clock menu more-arrow no yes

Filed under:

7 opinions on the first round of the second Democratic debate from Utah Sen. Mitt Romney, Fox News, The New York Times and more

From left, Marianne Williamson, Rep. Tim Ryan, D-Ohio, Sen. Amy Klobuchar, D-Minn., South Bend Mayor Pete Buttigieg, Sen. Bernie Sanders, I-Vt., Sen. Elizabeth Warren, D-Mass., former Texas Rep. Beto O'Rourke, former Colorado Gov. John Hickenlooper, forme
From left, Marianne Williamson, Rep. Tim Ryan, D-Ohio, Sen. Amy Klobuchar, D-Minn., South Bend Mayor Pete Buttigieg, Sen. Bernie Sanders, I-Vt., Sen. Elizabeth Warren, D-Mass., former Texas Rep. Beto O'Rourke, former Colorado Gov. John Hickenlooper, former Maryland Rep. John Delaney and Montana Gov. Steve Bullock participate in the first of two Democratic presidential primary debates hosted by CNN Tuesday, July 30, 2019, in the Fox Theatre in Detroit. (AP Photo/Paul Sancya)
Paul Sancya, AP

SALT LAKE CITY — With the first round of the second Democratic debate over, here are some reactions from across the board.

Atlantic writer Emma Green wrote that Democrats are focusing on the difference in morality between them and President Trump.

  • "The great irony of Donald Trump’s presidency is the dizzying contradiction between his personal conduct and his policies, and his claim to be the defender of American values. Onstage at the first part of the second Democratic presidential primary debates tonight, Trump’s potential 2020 opponents moved aggressively to take morality back for their team."

Sen. Mitt Romney pointed out Sen. Bernie Sanders' lack of success in bringing his proposals to fruition.

NPR's Danielle Kurtzleben noted that one of the biggest issues of the debate was health insurance and health care. This could set the tone for the rest of the primary.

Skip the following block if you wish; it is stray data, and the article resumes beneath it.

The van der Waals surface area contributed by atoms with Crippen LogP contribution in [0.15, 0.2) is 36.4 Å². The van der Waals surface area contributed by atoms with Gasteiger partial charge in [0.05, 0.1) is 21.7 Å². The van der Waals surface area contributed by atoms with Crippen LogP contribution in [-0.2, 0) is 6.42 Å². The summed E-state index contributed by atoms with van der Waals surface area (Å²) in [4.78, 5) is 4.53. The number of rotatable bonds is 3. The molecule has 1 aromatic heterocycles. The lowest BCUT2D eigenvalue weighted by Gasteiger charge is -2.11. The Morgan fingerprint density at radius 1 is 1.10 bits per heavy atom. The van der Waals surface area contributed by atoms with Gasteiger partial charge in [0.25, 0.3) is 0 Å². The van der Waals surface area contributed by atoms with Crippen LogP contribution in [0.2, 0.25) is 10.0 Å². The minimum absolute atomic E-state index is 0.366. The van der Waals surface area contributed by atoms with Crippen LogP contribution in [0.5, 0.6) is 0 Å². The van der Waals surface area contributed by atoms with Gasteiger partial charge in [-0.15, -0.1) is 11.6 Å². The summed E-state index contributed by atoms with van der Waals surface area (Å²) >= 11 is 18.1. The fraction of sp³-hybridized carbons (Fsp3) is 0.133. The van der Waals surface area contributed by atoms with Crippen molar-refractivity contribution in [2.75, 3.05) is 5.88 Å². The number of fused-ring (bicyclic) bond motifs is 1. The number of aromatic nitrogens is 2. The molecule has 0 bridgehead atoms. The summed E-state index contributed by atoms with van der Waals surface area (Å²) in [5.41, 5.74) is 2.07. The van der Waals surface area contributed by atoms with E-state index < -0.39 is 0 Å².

• "This exchange encapsulated one of the biggest arguments in tonight's debate over health care: whether candidates would raise taxes, and whether families' total health care bills would go up."

Fox News contributor Douglas Schoen commented on the divide of the far-left candidates, Sen. Sanders and Sen. Elizabeth Warren, and other moderate candidates.

  • "A clear divide emerged between Warren and Sanders on the far left and the more moderate candidates, with South Bend, Indiana, Mayor Pete Buttigieg and Sen. Amy Klobuchar of Minnesota standing out."

The New York Times opinion columnist Frank Bruni noted how the other candidates targeted Sanders and Warren for their more progressive ideas.

  • They were "portraying Sanders and Warren as fantasists peddling policies — single-payer health care, the decriminalization of illegal border crossings, the elimination of all or most college debt — that were poorly conceived pipe dreams and, worse yet, recipes for President Trump’s re-election."

Edward-Isaac Dovere, reporter for The Atlantic, wrote that Democratic voters and presidential candidates worry that they might not win against Trump in 2020.

  • "Democratic voters have become pundits in this primary, constantly worrying about who they think can beat Donald Trump and who they think everyone else thinks can beat Donald Trump. In last night’s debate, the candidates became pundits too. Two-and-a-half years after Election Night 2016, and a year and a half until Election Night 2020, Democrats are still clearly, desperately, viscerally afraid none of them will win."

Former Republican House Speaker Newt Gingrich told Fox News that the winner of this debate was Donald Trump.

  • "It was a really good night for Donald Trump. He could hardly have hoped for a better debate."